Meridia couldn’t be sure if this was the genuine reason for his strident advice, but it did make sense. She didn’t want to re-direct workers who were already struggling with their primary output, so she summoned Aquades. It was further evidence of her technical revolution outstripping the supply of workforce, and it would get worse. She set up incentives for families to have more children, to assist in the long term. The immediate gap could only be plugged by a few methods - more efficient processes, attracting immigrants with better lifestyle prospects, or conquest. She would have happily been ruthless enough to tackle all three, but conquest at this stage would be counter-productive. She recalled a conversation with Karim concerning natural disasters. She needed to revive the detail of what he claimed to be possible.
Thule had chosen his moment carefully. The Dominian progress had been spectacular in its own way, and with Khaled’s hand at the controls.
“I know you have been suffocated in the past by concern from the Elders about your succession. I have also been lobbied to talk to you on this matter. In hearing about their discomfort with the prospect of you dying without an heir, I totally understand your reluctance to impregnate a surrogate mother. On the other hand, I can also appreciate the harm which could be inflicted on our society if there was a scramble for the leadership. There is perhaps one serendipitous alternative.”
Khaled was all ears until the name of Jaden was mentioned. His contorted expression was ignored by Thule.
“His father had been the legitimate leader of East Korellia, and, had the usurper not intervened, Jaden would be standing here now, speaking for himself. His father was also highly respected amongst Korellians, and even by your own regime, judging by the contracts he earned from you. The young man has impressed everyone he has spent time with, including yourself. It almost seems as if this was his intended destiny with our Korell nation now reunited. Please remember that he, you, and I are Korell. I am sure it would be seen as facet of our unity if you legally adopted him to give him the father he never had. Your decision on whether or not to nominate him as your heir could be held in abeyance, and this would also enable you to gauge reaction to rumours of that nature.”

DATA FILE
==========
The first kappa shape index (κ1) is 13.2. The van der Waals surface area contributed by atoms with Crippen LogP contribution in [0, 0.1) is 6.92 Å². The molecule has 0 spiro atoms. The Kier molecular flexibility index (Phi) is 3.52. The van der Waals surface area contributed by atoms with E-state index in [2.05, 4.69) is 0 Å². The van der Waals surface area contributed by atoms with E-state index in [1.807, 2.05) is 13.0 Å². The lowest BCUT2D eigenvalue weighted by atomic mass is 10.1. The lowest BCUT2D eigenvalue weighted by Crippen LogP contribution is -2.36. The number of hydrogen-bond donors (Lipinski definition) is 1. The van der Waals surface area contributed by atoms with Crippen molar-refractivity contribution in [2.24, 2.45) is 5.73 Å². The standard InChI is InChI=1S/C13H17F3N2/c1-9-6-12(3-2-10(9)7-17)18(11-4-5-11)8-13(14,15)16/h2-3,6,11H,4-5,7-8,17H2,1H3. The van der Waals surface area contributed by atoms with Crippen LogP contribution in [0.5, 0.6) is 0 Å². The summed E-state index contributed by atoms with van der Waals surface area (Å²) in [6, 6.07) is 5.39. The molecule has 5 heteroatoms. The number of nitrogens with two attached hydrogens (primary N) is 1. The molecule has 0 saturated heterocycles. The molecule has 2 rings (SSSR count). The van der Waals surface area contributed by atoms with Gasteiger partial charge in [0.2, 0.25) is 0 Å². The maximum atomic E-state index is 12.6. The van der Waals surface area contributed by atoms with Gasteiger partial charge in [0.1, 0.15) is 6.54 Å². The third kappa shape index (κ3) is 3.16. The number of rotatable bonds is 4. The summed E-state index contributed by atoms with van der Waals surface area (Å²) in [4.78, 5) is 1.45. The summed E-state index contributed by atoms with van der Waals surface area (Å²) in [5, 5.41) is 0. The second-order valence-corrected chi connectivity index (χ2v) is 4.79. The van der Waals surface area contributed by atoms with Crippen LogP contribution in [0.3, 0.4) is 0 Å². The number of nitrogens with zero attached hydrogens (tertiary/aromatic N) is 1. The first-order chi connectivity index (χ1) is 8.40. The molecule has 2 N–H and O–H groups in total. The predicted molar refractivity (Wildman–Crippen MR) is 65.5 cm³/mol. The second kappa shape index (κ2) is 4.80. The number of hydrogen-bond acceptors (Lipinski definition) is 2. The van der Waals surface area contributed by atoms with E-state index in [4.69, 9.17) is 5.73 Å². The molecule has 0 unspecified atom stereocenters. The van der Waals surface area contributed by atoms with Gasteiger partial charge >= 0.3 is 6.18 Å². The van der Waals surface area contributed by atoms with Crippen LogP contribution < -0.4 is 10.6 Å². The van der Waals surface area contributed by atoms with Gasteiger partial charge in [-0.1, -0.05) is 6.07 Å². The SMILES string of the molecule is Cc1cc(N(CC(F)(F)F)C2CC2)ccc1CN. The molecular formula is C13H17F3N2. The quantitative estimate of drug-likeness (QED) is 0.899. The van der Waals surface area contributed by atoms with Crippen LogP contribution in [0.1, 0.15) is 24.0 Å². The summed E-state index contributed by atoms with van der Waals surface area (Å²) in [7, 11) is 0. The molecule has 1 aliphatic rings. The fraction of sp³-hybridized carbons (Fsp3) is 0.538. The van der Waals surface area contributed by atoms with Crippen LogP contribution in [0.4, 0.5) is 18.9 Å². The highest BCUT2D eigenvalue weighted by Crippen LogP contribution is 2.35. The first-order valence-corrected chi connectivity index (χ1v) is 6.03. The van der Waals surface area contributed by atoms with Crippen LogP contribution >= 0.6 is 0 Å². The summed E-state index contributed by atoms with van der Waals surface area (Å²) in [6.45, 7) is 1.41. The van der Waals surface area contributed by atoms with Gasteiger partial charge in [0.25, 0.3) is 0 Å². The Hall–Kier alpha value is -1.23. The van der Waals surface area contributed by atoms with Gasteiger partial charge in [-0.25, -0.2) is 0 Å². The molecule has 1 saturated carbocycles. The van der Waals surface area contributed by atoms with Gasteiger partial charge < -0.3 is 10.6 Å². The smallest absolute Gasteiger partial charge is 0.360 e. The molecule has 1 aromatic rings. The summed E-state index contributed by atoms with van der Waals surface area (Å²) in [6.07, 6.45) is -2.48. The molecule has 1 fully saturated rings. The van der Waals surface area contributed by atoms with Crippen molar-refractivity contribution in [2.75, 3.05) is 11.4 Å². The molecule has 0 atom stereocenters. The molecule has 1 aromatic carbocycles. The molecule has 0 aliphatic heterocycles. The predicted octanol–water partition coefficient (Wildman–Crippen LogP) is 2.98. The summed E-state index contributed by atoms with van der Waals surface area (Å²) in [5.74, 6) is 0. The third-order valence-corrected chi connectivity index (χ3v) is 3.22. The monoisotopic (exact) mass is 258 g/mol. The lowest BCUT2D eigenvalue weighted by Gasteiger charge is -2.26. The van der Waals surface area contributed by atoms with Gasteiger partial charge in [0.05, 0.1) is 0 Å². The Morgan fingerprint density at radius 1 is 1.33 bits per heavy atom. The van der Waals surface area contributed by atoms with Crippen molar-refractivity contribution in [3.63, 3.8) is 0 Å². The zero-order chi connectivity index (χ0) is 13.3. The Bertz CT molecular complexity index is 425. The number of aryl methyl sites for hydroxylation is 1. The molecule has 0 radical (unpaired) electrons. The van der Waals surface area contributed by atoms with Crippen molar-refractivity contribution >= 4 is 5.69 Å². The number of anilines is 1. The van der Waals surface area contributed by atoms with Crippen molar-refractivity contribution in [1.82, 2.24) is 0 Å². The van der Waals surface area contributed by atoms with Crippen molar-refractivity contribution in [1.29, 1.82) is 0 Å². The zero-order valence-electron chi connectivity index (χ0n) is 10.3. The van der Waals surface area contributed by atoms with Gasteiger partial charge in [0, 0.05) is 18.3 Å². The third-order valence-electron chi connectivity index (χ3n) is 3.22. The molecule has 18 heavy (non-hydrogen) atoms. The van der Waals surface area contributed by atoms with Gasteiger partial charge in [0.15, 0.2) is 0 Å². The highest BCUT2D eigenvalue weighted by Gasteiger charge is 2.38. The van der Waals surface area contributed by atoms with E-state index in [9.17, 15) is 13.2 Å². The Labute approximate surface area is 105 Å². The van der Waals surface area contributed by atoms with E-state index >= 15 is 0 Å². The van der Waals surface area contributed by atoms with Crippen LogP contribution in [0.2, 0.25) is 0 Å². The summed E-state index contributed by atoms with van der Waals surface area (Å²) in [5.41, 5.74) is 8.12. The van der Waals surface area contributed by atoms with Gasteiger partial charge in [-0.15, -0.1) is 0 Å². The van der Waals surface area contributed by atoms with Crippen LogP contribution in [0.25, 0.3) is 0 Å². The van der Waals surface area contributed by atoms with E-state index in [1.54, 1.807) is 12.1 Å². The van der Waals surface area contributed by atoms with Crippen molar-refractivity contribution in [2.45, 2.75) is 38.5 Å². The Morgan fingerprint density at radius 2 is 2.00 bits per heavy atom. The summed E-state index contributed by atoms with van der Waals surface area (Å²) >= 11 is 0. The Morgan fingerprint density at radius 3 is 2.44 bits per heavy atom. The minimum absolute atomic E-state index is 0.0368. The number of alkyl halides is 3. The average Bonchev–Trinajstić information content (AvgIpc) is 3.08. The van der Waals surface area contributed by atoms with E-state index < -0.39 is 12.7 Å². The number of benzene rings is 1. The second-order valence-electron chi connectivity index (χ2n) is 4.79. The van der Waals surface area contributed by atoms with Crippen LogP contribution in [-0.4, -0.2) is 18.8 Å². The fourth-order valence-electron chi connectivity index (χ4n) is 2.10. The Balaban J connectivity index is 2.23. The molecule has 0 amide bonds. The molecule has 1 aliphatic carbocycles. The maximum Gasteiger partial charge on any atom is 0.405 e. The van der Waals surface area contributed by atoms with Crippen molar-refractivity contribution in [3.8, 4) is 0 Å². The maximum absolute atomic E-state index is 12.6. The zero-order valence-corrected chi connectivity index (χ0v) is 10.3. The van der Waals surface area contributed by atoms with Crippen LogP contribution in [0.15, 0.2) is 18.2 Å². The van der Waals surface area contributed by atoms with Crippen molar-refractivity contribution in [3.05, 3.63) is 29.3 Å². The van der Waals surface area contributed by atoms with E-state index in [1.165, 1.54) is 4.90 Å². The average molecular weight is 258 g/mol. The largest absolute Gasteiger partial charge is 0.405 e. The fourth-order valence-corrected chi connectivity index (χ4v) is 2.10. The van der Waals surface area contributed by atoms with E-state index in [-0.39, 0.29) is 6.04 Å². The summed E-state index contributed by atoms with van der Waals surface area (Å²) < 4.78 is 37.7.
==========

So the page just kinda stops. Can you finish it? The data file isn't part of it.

Aquades was reluctant to detail highly-trained fighting men to an engineering project, and it was his first confrontational discussion with Meridia. As always, she was persuasive but he made certain that she fully understood the increasing vigilance required at the altered borders. The direct border with Dominia was good for trade, yet vulnerable to defend if that became necessary. The high ground at the edge of the Dominian basin gave a tactical advantage to any incursion from the east. Aquades gave way on the understanding that the relocation of the ski-lift would be a one-off occurrence. Meridia agreed but privately made a mental note that the porosity of the southeast border with Dominia could be interesting if immigration became attractive.
Kanzaki put the point to the gathered Sages. “Our military advantage over Dominia remains, but that is no longer the case with Machora. They have used our weapons since the battles against T’slane, and since then produced many more, with enhancements. Their harnessing of electricity has been the major factor in their rise to military and economic strength. Of course the sharing of their massive forges has helped our own development, but it is subject to their trade surplus being leveraged for more and more minerals. Unless we dedicate our energies to close the technical chasm which is widening each day, we will soon become but a servant to their cause. I want to begin to redress this tr
Sendzai asked how he thought this would be interpreted by Meridia. Kanzaki’s response was that she wouldn’t like it, but that she would be likely to try to gain advantage over Khaled by ensuring that he suffered more.
“I am however more concerned with our situation in relation to Machora. Meridia represents both the most immediate danger to us, and the best source of technical assistance. By introducing a quota system she has a choice – credit the mineral supply with increased value or accept lower levels of supply. The same applies to Khaled, but Meridia has much more to offer us to keep the supply levels as they are, and she would be happy to see Khaled’s quota diminish. We can modernise our industry in the same way she has, if we trade minerals for electricity stations. Then we really have to put much more effort into research. In the field of dreams, standing still is falling behind.”
Sendzai wasn’t totally convinced but could see that this argument had swung the Sages’ thinking sufficiently to endorse it. He added his recommendation to the proposal.